Credit: Saban Films
by Matt Lynch Featured Film Genre Views

Darkness of Man — James Cullen Bressack

May 24, 2024

Jean-Claude Van Damme, it’s been a minute, buddy. Van Damme’s last starring vehicle, the not-particularly-exciting but still charming The Last Mercenary, mostly survived on JCVD’s surprising comedic skills. When he’s invested and funny, that tends to smooth over a lot of rough spots. Now he’s back with the unfortunately generic and deeply morose Darkness of Man, a boilerplate crime drama that mostly sees him moping around L.A. through various dimly lit streets, nightclubs, and empty warehouses.

Here he’s Russell Hatch, former Interpol agent. In an opening flashback, we learn that he’s fallen in love with an informant, Esther (Chika Kanemoto). Sure enough, the big bust goes wrong, and Esther is killed, having made Russell promise to take care of her son, Jayden (Emerson Min). Back to the present, and Russell is an alcoholic sad sack while Jayden is falling into trouble with his uncle (Peter Jae), who’s a Korean gangster currently embroiled in a beef with some unsavory Russians (there are never any savory Russians in a movie like this). Cue hijinx.

As helmed by DTV veteran James Cullen Bressack (though hardly of any good DTV stuff), this story — co-devised by Van Damme — could not be any more frictionless. It’s all shot in the dark, the few action beats are generally designed to hide the fact that our star is getting on in years, and the monotony is only broken up by the usual scenes of criminals posturing at each other. Worse, there are endless scenes of Van Damme, alone, while he drones on in dopey, gloomy voice over, including lines like “My reflection is a whisper of who I was, a distant memory, and echo in the wind.” It’s insufferable. And when you’re not straining to unroll your eyes, make sure to look out for inexplicable cameos from Cynthia Rothrock and Shannen Doherty (who turns up to lecture JCVD about smoking).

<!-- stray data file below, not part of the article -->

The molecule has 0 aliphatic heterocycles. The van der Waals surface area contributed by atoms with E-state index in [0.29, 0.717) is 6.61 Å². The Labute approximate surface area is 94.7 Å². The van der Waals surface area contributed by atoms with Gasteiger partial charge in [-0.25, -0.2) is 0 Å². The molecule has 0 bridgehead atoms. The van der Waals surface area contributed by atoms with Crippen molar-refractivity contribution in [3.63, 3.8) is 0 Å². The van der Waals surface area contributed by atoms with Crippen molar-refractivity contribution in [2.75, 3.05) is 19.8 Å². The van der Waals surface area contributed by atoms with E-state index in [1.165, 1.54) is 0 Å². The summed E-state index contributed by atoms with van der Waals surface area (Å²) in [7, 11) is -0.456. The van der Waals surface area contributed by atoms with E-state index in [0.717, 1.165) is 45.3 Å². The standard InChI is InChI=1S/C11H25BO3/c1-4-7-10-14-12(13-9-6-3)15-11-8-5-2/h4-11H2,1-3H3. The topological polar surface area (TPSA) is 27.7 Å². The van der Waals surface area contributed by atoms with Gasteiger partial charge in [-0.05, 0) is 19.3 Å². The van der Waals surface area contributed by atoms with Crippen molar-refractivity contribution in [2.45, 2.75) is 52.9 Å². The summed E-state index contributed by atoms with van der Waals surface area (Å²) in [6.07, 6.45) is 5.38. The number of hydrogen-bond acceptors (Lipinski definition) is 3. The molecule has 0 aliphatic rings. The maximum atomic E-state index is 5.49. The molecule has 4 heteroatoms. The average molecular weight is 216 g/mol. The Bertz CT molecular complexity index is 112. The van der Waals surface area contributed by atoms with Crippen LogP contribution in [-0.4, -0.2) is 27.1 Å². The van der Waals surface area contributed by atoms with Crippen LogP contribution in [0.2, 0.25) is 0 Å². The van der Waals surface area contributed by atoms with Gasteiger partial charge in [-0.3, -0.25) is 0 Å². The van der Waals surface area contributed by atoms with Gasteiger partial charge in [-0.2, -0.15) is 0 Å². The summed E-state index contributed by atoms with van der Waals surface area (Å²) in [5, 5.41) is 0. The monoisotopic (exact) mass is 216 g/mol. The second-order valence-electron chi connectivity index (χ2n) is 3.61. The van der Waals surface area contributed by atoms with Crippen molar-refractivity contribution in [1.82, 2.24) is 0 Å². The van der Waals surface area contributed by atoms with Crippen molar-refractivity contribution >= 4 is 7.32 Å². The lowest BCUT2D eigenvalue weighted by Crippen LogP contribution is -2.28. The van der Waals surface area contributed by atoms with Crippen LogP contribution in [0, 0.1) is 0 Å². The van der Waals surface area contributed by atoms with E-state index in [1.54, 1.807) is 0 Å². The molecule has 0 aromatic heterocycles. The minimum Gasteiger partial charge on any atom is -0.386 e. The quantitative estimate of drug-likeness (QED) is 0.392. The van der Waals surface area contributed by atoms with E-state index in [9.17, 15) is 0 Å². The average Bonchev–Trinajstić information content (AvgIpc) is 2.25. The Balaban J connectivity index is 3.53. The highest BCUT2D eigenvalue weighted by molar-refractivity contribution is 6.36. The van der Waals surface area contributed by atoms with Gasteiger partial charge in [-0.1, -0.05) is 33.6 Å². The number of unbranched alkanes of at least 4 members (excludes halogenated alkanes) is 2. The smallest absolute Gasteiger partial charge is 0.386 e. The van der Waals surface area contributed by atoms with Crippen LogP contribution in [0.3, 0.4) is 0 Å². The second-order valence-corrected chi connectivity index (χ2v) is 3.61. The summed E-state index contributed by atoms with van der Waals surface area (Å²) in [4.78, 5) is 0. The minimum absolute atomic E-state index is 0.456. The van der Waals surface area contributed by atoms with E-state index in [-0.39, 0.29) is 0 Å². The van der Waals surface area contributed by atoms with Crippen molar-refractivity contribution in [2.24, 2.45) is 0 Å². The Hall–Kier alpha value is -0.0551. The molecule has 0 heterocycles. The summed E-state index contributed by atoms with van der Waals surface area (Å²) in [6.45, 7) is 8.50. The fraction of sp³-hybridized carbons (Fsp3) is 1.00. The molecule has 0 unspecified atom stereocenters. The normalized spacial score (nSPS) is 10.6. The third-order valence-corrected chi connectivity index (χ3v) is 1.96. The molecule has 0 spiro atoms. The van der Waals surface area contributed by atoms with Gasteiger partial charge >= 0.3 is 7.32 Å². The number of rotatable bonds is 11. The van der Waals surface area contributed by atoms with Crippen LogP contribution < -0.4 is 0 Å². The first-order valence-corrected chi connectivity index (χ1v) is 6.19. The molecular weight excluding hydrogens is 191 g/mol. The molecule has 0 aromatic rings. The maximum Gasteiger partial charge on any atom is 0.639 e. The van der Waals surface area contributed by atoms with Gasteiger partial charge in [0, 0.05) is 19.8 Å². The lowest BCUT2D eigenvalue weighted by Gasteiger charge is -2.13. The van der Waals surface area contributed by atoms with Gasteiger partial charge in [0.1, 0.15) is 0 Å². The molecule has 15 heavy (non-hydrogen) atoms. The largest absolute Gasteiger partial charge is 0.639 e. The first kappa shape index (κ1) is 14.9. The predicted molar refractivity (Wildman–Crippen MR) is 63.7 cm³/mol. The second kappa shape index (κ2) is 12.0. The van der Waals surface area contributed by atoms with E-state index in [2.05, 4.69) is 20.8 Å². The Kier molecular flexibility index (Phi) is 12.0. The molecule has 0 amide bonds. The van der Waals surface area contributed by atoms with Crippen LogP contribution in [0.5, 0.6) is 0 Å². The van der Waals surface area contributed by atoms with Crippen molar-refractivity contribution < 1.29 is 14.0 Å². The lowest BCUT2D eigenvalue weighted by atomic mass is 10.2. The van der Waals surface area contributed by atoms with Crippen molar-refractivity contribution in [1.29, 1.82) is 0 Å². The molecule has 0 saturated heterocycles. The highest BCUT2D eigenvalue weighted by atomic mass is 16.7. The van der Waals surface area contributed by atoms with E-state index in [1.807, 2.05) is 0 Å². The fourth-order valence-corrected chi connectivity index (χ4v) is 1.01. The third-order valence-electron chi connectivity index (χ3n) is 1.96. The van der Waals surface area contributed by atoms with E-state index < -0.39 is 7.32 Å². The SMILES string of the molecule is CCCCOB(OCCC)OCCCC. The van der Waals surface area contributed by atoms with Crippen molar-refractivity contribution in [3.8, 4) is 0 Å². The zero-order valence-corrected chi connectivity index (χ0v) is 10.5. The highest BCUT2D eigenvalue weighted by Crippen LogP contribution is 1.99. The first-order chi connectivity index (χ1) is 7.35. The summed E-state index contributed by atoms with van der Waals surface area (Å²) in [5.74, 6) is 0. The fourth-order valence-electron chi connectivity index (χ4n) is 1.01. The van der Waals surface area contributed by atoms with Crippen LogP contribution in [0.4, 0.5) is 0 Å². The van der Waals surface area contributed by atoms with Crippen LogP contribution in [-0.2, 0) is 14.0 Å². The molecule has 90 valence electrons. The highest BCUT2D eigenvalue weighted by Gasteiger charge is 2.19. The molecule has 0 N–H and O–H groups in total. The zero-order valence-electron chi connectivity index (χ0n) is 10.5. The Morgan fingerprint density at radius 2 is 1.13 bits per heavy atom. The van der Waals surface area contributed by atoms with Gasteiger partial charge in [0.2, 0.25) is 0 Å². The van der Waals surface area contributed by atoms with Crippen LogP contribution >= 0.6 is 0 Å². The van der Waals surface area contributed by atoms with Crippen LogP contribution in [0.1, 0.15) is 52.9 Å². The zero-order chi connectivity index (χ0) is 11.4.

Van Damme is a decent actor when he wants to be, and it’s clear that he thinks he’s stretching his emotional and spiritual muscles here. In movies like The Bouncer and even more lighthearted stuff like The Last Mercenary, he has indeed displayed a really effective balance of self-awareness and legitimate gravitas. But Darkness of Man simply doesn’t offer substantive enough material to support much of anything from JCVD, despite his best efforts. The film lands as little more than a somber, self-serious shrug in the DTV sphere.

DIRECTOR: James Cullen Bressack;  CAST: Jean-Claude Van Damme, Kristanna Loken, Emerson Min, Spencer Breslin;  DISTRIBUTOR: Saban Films;  IN THEATERS: May 21;  RUNTIME: 1 hr. 48 min.